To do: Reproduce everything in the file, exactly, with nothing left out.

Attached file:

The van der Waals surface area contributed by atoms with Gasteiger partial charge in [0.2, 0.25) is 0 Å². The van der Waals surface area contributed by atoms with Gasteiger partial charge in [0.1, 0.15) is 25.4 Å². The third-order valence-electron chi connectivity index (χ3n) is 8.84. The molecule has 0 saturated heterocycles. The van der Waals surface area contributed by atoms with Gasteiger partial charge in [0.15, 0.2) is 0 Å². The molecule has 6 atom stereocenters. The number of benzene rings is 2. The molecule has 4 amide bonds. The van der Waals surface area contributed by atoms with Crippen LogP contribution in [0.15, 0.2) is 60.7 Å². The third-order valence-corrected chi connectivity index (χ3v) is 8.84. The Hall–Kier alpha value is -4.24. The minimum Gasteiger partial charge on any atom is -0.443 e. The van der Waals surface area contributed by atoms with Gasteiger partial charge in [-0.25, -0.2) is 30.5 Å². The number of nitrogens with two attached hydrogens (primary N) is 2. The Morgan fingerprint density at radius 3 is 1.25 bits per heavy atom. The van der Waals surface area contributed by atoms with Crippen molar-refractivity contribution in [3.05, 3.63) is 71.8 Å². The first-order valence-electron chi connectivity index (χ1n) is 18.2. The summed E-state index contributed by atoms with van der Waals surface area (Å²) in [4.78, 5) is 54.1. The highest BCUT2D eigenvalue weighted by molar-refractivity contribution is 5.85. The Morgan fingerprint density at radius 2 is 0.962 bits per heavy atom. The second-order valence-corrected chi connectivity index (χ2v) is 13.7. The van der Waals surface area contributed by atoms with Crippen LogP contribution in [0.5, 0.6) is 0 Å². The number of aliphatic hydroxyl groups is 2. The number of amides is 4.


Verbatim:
The van der Waals surface area contributed by atoms with Gasteiger partial charge in [0.2, 0.25) is 0 Å². The van der Waals surface area contributed by atoms with Gasteiger partial charge in [0.1, 0.15) is 25.4 Å². The third-order valence-electron chi connectivity index (χ3n) is 8.84. The molecule has 0 saturated heterocycles. The van der Waals surface area contributed by atoms with Gasteiger partial charge in [0.15, 0.2) is 0 Å². The molecule has 6 atom stereocenters. The number of benzene rings is 2. The molecule has 4 amide bonds. The van der Waals surface area contributed by atoms with Crippen LogP contribution in [0.15, 0.2) is 60.7 Å². The third-order valence-corrected chi connectivity index (χ3v) is 8.84. The Hall–Kier alpha value is -4.24. The minimum Gasteiger partial charge on any atom is -0.443 e. The van der Waals surface area contributed by atoms with Gasteiger partial charge in [-0.25, -0.2) is 30.5 Å². The number of nitrogens with two attached hydrogens (primary N) is 2. The Morgan fingerprint density at radius 3 is 1.25 bits per heavy atom. The van der Waals surface area contributed by atoms with Crippen molar-refractivity contribution in [3.05, 3.63) is 71.8 Å². The first-order valence-electron chi connectivity index (χ1n) is 18.2. The summed E-state index contributed by atoms with van der Waals surface area (Å²) in [4.78, 5) is 54.1. The highest BCUT2D eigenvalue weighted by molar-refractivity contribution is 5.85. The Morgan fingerprint density at radius 2 is 0.962 bits per heavy atom. The second-order valence-corrected chi connectivity index (χ2v) is 13.7. The van der Waals surface area contributed by atoms with Crippen LogP contribution in [0.5, 0.6) is 0 Å². The number of aliphatic hydroxyl groups is 2. The number of amides is 4.